27 February 2012


Here in Northwest Montana we have an incredible variety of native birds spanning the gamut from tiny chickadees to bald eagles. Truly the area is a birders mecca.

I love so many of these birds but my second most favorite is the pileated woodpecker. This woodpecker is quite large for a woodpecker, nearly the size of a raven. They  are very colorful and, to my mind,  have almost a prehistoric, raptor look about them. They also have a very distinctive call which I greatly admire. I Googled pileated woodpeckers and nowhere did I find mentioned about their call which I found surprising. It's call is very unique and easy to recognize once you've heard it. I can't put into words what it sounds like. But, it's enchanting to my ear.

What made me think of it was I ran into a pileated woodpecker whilst walking along the Tobacco River last week. It was the call that alerted me to his presence. He was high up in a cottonwood tree right along the trail over looking the river industriously pecking away. I tried to photograph him but between me and the bird were too many branches. This was the best I could do.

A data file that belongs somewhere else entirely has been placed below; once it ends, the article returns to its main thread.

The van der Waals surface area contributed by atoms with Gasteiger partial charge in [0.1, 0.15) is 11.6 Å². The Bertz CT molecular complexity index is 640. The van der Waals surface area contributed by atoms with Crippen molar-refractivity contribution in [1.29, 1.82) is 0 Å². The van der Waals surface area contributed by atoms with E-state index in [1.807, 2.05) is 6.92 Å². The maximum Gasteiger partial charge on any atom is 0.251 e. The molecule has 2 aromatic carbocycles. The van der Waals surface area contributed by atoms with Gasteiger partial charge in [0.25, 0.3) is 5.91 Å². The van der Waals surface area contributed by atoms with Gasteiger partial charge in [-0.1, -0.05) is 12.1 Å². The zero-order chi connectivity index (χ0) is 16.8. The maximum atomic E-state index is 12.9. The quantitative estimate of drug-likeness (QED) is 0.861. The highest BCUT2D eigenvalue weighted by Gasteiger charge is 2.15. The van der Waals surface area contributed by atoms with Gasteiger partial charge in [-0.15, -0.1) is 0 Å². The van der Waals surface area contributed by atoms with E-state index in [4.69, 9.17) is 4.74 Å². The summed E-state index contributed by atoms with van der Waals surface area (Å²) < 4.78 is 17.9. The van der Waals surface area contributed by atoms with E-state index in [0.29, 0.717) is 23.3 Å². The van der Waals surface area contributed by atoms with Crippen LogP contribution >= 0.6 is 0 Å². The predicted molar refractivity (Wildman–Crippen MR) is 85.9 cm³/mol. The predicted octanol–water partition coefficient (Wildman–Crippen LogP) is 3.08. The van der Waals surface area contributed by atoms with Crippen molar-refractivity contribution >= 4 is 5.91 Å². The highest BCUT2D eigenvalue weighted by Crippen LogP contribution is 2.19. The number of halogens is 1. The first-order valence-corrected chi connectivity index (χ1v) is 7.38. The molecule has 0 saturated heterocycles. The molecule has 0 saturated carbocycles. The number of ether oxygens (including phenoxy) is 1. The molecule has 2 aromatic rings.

Pileated Woodpecker
Over on the River Walk trail, where they have stations of education, there is this image of a pileated and a raccoon which I think is just great.

Pileated Woodpecker and Raccoon River Walk Sign
My most favorite Montana bird?  The loon.

©Kinsey Barnard

1 comment:

Dave said...

Pileated woodpeckers are an indicator species because their excavations in trees are big enough to serve a whole slate of other birds and critters. They drill in trees and snags. When I prescribed silvicultural treatment of a stand of trees, I always took into account the need to retain snags after harvest. There is a problem, because they are very dangerous to the loggers. The trick is to concentrate them on the lower end and edges of the setting so the yarder doesn't come in contact with them.